The United States and Canada are two of the world’s biggest advanced democracies. But when it comes to elections, the Great White North is far better at registering its voters.
Canada makes it easy and even encourages voters to register as late as Election Day. It can do this because it has a centralized voter database shared among the provinces, enabling them to keep up-to-date information about where voters should be voting, which eliminates fears of voter fraud.
In the US – where fears of voter fraud run rampant – the main obstacle appears to be a lack of both cooperation and willpower. There’s no push to proactively register voters, and because there’s no centralized voter registration database, there’s limited communication between states.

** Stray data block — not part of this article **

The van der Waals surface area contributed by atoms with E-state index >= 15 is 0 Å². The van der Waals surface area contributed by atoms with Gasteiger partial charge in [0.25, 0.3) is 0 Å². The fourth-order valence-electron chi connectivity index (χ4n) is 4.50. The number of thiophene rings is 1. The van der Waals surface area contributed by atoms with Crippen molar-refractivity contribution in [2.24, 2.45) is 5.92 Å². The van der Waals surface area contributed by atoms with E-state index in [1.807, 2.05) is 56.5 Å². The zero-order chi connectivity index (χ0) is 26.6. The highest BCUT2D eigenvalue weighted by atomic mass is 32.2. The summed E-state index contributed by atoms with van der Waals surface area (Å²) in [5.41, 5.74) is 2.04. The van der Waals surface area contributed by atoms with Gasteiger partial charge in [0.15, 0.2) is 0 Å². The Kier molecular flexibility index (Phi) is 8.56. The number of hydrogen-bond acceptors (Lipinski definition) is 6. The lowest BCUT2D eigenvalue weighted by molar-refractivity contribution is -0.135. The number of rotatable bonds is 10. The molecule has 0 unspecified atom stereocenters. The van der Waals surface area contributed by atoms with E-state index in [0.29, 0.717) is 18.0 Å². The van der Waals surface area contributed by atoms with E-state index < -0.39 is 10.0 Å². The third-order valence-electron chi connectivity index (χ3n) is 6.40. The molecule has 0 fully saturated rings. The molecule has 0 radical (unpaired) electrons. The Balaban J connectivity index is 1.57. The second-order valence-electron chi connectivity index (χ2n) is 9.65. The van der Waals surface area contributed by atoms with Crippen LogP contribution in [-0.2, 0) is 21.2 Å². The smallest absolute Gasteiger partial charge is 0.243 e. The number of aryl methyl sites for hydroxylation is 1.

The US is trying to roll out a centralized system, called Electronic Registration Information Center or ERIC, to inform states if a voter moves or dies, so that the names can be removed from the voter rolls. But to gain access, states must pledge to proactively register new voters who move to their state.
At its peak, ERIC had 33 states enrolled, but since the 2020 election, it has become the target of misinformation campaigns. Seven GOP-led states have pulled out of the interstate database over concerns about voter privacy and to protest the proactive registration requirement.